Doug Reviews: The Theory of Everything

TheoryOfEverythingPoster-01Director James Marsh‘s latest film, The Theory of Everything, based on Jane Hawking‘s memoir, tells the story of her life with theoretical physicist Stephen Hawking (Eddie Redmayne). However, does it tell the whole story?

Sort of. Because the source material is Jane’s point of view, it’s hard to tell whose story the film is. Part of the story tells of Stephen Hawking’s life prior to his meeting Jane (Felicity Jones), but the majority of it focuses on their life together after meeting at Cambridge. The film also documents Hawking’s work in physics and his rise to become one of the most respected and successful scientists in his field. Of course, discussing Hawking’s life with Jane also involves his diagnosis and living with motor neuron disease, which left him wheelchair-bound and unable to speak. Given only two years to live at the time of his diagnosis, Hawking is still living to this day and communicates with the help of a computer that gives him a voice.

Much of the story of Jane and Stephen’s life together is heart-wrenching. Watching him struggle with his disease is tough to watch at times, but I’m sure that the filmmakers could have made it even more detailed and true to life. I was expecting the film to strike more of an emotional chord, but because the story really is Jane’s and not Stephen’s, it’s tough to really get into his head at times, though the film tries. The audience watches as Jane struggles to care for both Stephen as his condition deteriorates as well as their children – apparently that one function isn’t affected by his disease. Together, they defy all the odds, but can their marriage survive so many stressors including Stephen’s growing fame?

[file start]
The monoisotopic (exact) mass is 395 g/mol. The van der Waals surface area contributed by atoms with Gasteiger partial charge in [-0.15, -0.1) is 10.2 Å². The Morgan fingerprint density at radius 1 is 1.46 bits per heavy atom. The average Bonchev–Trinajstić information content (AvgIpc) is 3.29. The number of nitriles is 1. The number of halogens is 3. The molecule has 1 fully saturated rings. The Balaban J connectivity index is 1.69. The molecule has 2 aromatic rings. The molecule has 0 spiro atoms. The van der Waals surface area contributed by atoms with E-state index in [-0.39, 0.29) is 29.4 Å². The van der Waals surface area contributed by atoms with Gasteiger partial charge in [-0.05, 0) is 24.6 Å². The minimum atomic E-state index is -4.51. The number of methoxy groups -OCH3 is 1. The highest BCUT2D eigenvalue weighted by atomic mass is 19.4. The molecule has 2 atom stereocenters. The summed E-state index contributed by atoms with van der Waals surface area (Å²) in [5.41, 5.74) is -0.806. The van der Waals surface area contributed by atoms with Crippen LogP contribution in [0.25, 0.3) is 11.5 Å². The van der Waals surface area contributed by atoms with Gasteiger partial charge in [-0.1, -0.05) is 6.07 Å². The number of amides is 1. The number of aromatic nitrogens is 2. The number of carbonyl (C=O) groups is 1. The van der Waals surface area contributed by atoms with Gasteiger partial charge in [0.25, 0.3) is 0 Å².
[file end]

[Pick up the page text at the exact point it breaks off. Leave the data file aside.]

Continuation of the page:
While the story behind Hawking’s rise and the sacrifices Jane had to make is compelling, the real power of this film is in the performances. Eddie Redmayne completely transforms himself into Hawking. His performance is nothing short of mesmerizing as he perfectly mimics Hawking as the disease robs him of his mobility and voice. Jones is also great as Jane. It’s incredible to watch her hold things together as their lives become more and more complicated as the years go by. The supporting cast is also very good with special mention going out to Charlie Cox as Jonathan and David Thewlis as Hawking’s mentor and friend, Dennis Sciama. However, the film really belongs to Redmayne and is an absolute tour de force.

Overall, The Theory of Everything is a solid film filled with excellent performances with Eddie Redmayne taking the cake. I was expecting more of a tear-jerker, but the film is definitely touching. It’s a nice film powered by its cast.


Rating: B


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